Our experience in rail passenger projects is similarly broad and deep. Our attorneys have counseled a number of public transit agency clients on issues ranging from the initial planning of their systems, through the acquisition of rail corridors and construction of facilities, to the implementation and operation of service. Many of our clients are state or regional commuter rail or transit agencies that must negotiate with railroads to acquire the right to operate passenger service. In these transactions, we negotiate the right of one or more freight or other passenger railroads to conduct operations on the line. We regularly counsel transit agencies in connection with the negotiation of agreements for the shared use of rail corridors and related facilities, including passenger terminals. Such transactions typically involve the negotiation and drafting of agreements and easements with the freight railroads to permit shared freight and passenger use of corridors, agreements with corridor partners regarding allocation of responsibility for maintenance of right-of-way and signals, and agreements with Amtrak for the operation of intercity service over lines owned by the client agency.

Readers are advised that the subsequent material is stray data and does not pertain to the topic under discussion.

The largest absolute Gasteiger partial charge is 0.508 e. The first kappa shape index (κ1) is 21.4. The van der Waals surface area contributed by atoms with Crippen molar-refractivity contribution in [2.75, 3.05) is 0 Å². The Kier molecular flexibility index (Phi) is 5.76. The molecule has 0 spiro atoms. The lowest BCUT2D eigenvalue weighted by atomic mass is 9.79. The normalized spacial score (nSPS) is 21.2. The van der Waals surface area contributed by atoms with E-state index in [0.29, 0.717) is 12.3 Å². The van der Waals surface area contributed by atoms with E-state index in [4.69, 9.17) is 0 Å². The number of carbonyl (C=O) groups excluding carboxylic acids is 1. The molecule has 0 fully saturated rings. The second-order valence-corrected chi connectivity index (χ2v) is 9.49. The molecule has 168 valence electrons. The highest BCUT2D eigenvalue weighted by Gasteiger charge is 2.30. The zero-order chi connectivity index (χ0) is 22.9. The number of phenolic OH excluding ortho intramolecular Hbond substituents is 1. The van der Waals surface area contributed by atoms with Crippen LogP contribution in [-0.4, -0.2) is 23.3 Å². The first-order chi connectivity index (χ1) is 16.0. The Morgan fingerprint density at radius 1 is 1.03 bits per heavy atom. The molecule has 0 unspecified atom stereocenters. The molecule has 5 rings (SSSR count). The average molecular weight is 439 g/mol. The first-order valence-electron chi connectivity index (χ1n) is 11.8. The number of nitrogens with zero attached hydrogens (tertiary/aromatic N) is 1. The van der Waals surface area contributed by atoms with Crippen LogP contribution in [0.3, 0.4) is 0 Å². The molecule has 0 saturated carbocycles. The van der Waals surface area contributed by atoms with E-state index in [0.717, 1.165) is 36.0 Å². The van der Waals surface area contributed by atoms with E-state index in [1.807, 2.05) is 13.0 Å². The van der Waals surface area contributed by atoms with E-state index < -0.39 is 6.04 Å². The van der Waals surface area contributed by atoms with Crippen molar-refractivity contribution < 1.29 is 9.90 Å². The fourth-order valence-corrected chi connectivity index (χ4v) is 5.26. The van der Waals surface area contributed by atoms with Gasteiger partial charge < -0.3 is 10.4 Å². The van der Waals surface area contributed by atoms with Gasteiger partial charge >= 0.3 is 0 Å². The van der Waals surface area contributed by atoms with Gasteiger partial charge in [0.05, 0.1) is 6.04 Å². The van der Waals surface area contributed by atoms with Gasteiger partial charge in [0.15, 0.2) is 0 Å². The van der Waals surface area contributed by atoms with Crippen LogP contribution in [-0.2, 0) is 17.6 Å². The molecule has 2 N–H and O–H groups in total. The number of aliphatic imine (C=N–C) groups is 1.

State and local governments that own or share rail corridors and operate commuter or transit service occupy a distinct niche within the framework of federal rail regulations. Our attorneys’ detailed knowledge of this focused regulatory regime has been acquired through frequent practice before the relevant federal agencies. Kaplan Kirsch & Rockwell’s attorneys are experienced in applying the specialized regulations and policies related to labor and employment, regulatory treatment of rail corridors, the scope of regulatory obligations attendant upon transit agencies, and exemptions from generally applicable regulations that apply to commuter and transit agencies.